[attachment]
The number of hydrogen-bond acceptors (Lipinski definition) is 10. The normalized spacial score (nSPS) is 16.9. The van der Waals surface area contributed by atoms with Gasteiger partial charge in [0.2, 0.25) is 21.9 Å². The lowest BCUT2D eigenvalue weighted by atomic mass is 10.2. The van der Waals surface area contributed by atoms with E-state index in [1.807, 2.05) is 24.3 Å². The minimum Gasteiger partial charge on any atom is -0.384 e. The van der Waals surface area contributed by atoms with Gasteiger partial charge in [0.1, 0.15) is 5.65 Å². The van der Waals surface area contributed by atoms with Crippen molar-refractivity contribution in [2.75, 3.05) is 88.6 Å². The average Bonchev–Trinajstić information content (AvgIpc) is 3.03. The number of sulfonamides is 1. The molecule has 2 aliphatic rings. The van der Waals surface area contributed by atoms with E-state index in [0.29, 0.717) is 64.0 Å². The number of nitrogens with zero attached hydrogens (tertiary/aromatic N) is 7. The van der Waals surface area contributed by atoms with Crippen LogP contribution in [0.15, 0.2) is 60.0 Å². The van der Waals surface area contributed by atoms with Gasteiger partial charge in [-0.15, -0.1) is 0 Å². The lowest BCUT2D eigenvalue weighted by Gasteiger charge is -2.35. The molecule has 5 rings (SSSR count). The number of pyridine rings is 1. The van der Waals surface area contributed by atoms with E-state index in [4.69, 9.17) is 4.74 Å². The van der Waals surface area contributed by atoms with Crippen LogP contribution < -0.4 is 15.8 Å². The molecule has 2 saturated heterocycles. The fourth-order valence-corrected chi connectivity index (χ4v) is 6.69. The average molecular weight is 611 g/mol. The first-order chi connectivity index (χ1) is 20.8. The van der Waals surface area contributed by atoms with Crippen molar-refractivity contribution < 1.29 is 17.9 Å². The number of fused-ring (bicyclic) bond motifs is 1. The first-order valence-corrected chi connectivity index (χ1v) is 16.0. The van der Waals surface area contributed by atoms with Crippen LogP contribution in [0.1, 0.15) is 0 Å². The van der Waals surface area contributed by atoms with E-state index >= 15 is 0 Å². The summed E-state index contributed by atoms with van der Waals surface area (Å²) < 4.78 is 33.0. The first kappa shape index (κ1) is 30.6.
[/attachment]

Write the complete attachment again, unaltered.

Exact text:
The number of hydrogen-bond acceptors (Lipinski definition) is 10. The normalized spacial score (nSPS) is 16.9. The van der Waals surface area contributed by atoms with Gasteiger partial charge in [0.2, 0.25) is 21.9 Å². The lowest BCUT2D eigenvalue weighted by atomic mass is 10.2. The van der Waals surface area contributed by atoms with E-state index in [1.807, 2.05) is 24.3 Å². The minimum Gasteiger partial charge on any atom is -0.384 e. The van der Waals surface area contributed by atoms with Gasteiger partial charge in [0.1, 0.15) is 5.65 Å². The van der Waals surface area contributed by atoms with Crippen molar-refractivity contribution in [2.75, 3.05) is 88.6 Å². The average Bonchev–Trinajstić information content (AvgIpc) is 3.03. The number of sulfonamides is 1. The molecule has 2 aliphatic rings. The van der Waals surface area contributed by atoms with E-state index in [0.29, 0.717) is 64.0 Å². The number of nitrogens with zero attached hydrogens (tertiary/aromatic N) is 7. The van der Waals surface area contributed by atoms with Crippen LogP contribution in [0.15, 0.2) is 60.0 Å². The van der Waals surface area contributed by atoms with Gasteiger partial charge in [-0.15, -0.1) is 0 Å². The lowest BCUT2D eigenvalue weighted by Gasteiger charge is -2.35. The molecule has 5 rings (SSSR count). The number of pyridine rings is 1. The van der Waals surface area contributed by atoms with E-state index in [4.69, 9.17) is 4.74 Å². The van der Waals surface area contributed by atoms with Crippen LogP contribution < -0.4 is 15.8 Å². The molecule has 2 saturated heterocycles. The fourth-order valence-corrected chi connectivity index (χ4v) is 6.69. The average molecular weight is 611 g/mol. The first-order chi connectivity index (χ1) is 20.8. The van der Waals surface area contributed by atoms with Crippen molar-refractivity contribution < 1.29 is 17.9 Å². The number of fused-ring (bicyclic) bond motifs is 1. The first-order valence-corrected chi connectivity index (χ1v) is 16.0. The van der Waals surface area contributed by atoms with Crippen LogP contribution in [0.1, 0.15) is 0 Å². The van der Waals surface area contributed by atoms with E-state index >= 15 is 0 Å². The summed E-state index contributed by atoms with van der Waals surface area (Å²) < 4.78 is 33.0. The first kappa shape index (κ1) is 30.6.